Indian Oil Corporation, one of the country's largest oil and gas companies, has also announced plans to develop hydrogen infrastructure. The company aims to build a network of hydrogen refuelling stations across India, and has partnered with several companies to develop hydrogen technologies and applications.

India's investment in hydrogen is a major step forward in the country's efforts to reduce its carbon footprint and transition to a more sustainable energy future. The development of a hydrogen economy has the potential to create new jobs and industries, while also reducing greenhouse gas emissions and improving air quality.

However, there are also challenges to the development of a hydrogen economy in India. One of the key challenges is the high cost of hydrogen production and infrastructure. The development of a hydrogen economy will require significant investment in research and development, as well as the construction of new infrastructure and the retrofitting of existing infrastructure.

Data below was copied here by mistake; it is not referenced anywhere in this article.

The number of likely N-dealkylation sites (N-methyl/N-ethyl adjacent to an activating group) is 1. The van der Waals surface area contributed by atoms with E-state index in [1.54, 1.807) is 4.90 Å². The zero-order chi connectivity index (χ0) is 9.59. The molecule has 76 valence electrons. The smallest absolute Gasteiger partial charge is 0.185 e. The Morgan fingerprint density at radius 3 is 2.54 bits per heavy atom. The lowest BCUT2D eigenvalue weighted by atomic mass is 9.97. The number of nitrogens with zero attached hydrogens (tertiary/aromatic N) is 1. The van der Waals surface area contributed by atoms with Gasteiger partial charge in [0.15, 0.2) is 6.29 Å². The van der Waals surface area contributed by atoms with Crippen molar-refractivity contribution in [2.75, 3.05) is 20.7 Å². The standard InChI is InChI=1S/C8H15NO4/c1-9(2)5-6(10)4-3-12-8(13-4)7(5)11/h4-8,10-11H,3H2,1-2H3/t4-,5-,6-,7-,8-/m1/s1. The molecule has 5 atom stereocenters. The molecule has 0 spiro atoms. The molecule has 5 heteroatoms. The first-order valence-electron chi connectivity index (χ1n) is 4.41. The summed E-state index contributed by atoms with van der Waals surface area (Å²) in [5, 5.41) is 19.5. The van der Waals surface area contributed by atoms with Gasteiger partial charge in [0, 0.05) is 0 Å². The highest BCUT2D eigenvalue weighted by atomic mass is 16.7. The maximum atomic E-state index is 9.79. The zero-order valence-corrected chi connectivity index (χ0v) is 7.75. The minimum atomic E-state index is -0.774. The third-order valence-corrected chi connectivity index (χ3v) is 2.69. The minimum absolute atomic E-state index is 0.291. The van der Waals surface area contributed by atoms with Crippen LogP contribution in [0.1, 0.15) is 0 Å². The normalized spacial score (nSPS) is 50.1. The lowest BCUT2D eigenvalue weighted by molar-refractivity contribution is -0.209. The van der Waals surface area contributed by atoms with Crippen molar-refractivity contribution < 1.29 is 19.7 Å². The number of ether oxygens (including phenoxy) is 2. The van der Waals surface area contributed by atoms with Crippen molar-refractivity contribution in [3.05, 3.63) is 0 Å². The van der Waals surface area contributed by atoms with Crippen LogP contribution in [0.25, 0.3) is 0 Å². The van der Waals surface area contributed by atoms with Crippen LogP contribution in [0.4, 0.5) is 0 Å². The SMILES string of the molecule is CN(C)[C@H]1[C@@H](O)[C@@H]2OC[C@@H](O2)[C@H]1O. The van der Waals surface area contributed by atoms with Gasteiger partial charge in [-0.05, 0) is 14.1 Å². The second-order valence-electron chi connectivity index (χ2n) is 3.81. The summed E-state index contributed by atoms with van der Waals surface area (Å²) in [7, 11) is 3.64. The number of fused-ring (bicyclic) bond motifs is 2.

Another challenge is the lack of a clear regulatory framework for hydrogen. The development of a hydrogen economy will require the development of new regulations and standards for the production, distribution, and use of hydrogen, as well as the establishment of safety protocols and guidelines.

Despite these challenges, India's big bet on hydrogen is a positive step forward for the technology. It is hoping that the high price of green hydrogen production will be offset by economies of scale and electrolysis technology over the coming years. History is peppered with examples tipping points in the lifecycle of a technology has seen large influxes of cash and subsequent relatively rapid technological innovation. Driving the development of a regulatory framework for hydrogen may take longer and require more than just an injection of money.